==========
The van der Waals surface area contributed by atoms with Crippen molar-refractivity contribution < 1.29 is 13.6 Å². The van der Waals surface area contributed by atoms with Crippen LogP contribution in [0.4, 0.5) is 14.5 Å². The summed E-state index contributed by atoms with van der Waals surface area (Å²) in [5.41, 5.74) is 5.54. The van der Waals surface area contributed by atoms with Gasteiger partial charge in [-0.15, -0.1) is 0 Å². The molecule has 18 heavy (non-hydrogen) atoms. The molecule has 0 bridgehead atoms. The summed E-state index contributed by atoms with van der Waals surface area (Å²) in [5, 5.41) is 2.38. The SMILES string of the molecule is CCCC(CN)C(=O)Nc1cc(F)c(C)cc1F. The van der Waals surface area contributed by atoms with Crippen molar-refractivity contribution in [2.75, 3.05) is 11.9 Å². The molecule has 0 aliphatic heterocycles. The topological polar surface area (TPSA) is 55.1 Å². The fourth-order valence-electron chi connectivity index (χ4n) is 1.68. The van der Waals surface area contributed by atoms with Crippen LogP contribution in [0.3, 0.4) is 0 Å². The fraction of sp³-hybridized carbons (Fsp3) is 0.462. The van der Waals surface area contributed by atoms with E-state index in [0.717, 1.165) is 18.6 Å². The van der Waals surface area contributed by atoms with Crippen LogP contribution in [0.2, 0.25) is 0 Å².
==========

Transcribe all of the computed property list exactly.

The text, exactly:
The van der Waals surface area contributed by atoms with Crippen molar-refractivity contribution < 1.29 is 13.6 Å². The van der Waals surface area contributed by atoms with Crippen LogP contribution in [0.4, 0.5) is 14.5 Å². The summed E-state index contributed by atoms with van der Waals surface area (Å²) in [5.41, 5.74) is 5.54. The van der Waals surface area contributed by atoms with Gasteiger partial charge in [-0.15, -0.1) is 0 Å². The molecule has 18 heavy (non-hydrogen) atoms. The molecule has 0 bridgehead atoms. The summed E-state index contributed by atoms with van der Waals surface area (Å²) in [5, 5.41) is 2.38. The SMILES string of the molecule is CCCC(CN)C(=O)Nc1cc(F)c(C)cc1F. The van der Waals surface area contributed by atoms with Crippen molar-refractivity contribution in [2.75, 3.05) is 11.9 Å². The molecule has 0 aliphatic heterocycles. The topological polar surface area (TPSA) is 55.1 Å². The fourth-order valence-electron chi connectivity index (χ4n) is 1.68. The van der Waals surface area contributed by atoms with Crippen LogP contribution in [0.3, 0.4) is 0 Å². The fraction of sp³-hybridized carbons (Fsp3) is 0.462. The van der Waals surface area contributed by atoms with E-state index in [0.717, 1.165) is 18.6 Å². The van der Waals surface area contributed by atoms with Crippen LogP contribution in [0.2, 0.25) is 0 Å².